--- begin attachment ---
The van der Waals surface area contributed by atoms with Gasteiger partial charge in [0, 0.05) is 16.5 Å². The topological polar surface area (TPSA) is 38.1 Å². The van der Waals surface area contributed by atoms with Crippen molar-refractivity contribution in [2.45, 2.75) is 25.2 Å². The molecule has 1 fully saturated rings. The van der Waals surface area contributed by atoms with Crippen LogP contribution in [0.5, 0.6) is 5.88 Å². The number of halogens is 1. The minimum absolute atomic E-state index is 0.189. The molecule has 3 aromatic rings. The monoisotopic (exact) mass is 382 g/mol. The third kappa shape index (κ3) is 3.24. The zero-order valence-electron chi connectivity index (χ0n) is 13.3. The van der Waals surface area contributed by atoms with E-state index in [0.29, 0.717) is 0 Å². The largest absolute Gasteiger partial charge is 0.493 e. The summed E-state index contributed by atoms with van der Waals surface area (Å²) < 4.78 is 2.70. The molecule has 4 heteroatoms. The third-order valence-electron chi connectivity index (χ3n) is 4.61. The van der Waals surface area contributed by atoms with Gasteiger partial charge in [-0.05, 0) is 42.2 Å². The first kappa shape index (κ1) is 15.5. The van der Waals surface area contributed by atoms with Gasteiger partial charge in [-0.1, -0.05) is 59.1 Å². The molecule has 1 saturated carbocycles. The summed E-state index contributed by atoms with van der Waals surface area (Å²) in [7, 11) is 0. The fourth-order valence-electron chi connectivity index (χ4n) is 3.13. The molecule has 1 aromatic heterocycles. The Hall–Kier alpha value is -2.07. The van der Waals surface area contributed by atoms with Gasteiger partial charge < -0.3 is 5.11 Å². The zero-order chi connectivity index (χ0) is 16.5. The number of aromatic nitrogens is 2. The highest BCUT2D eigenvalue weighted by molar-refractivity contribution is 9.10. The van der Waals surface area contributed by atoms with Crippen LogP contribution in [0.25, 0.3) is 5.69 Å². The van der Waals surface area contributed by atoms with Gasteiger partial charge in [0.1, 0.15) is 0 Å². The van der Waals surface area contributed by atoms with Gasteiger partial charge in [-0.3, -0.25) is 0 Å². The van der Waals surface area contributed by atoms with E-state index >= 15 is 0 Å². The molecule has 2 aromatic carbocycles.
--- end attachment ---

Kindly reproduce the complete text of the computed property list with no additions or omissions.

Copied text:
The van der Waals surface area contributed by atoms with Gasteiger partial charge in [0, 0.05) is 16.5 Å². The topological polar surface area (TPSA) is 38.1 Å². The van der Waals surface area contributed by atoms with Crippen molar-refractivity contribution in [2.45, 2.75) is 25.2 Å². The molecule has 1 fully saturated rings. The van der Waals surface area contributed by atoms with Crippen LogP contribution in [0.5, 0.6) is 5.88 Å². The number of halogens is 1. The minimum absolute atomic E-state index is 0.189. The molecule has 3 aromatic rings. The monoisotopic (exact) mass is 382 g/mol. The third kappa shape index (κ3) is 3.24. The zero-order valence-electron chi connectivity index (χ0n) is 13.3. The van der Waals surface area contributed by atoms with E-state index in [0.29, 0.717) is 0 Å². The largest absolute Gasteiger partial charge is 0.493 e. The summed E-state index contributed by atoms with van der Waals surface area (Å²) < 4.78 is 2.70. The molecule has 4 heteroatoms. The third-order valence-electron chi connectivity index (χ3n) is 4.61. The van der Waals surface area contributed by atoms with Gasteiger partial charge in [-0.05, 0) is 42.2 Å². The first kappa shape index (κ1) is 15.5. The van der Waals surface area contributed by atoms with Gasteiger partial charge in [-0.1, -0.05) is 59.1 Å². The molecule has 1 saturated carbocycles. The summed E-state index contributed by atoms with van der Waals surface area (Å²) in [7, 11) is 0. The fourth-order valence-electron chi connectivity index (χ4n) is 3.13. The molecule has 1 aromatic heterocycles. The Hall–Kier alpha value is -2.07. The van der Waals surface area contributed by atoms with Gasteiger partial charge < -0.3 is 5.11 Å². The zero-order chi connectivity index (χ0) is 16.5. The number of aromatic nitrogens is 2. The highest BCUT2D eigenvalue weighted by molar-refractivity contribution is 9.10. The van der Waals surface area contributed by atoms with Crippen LogP contribution in [0.25, 0.3) is 5.69 Å². The van der Waals surface area contributed by atoms with Gasteiger partial charge in [0.1, 0.15) is 0 Å². The van der Waals surface area contributed by atoms with Gasteiger partial charge in [-0.3, -0.25) is 0 Å². The van der Waals surface area contributed by atoms with E-state index >= 15 is 0 Å². The molecule has 2 aromatic carbocycles.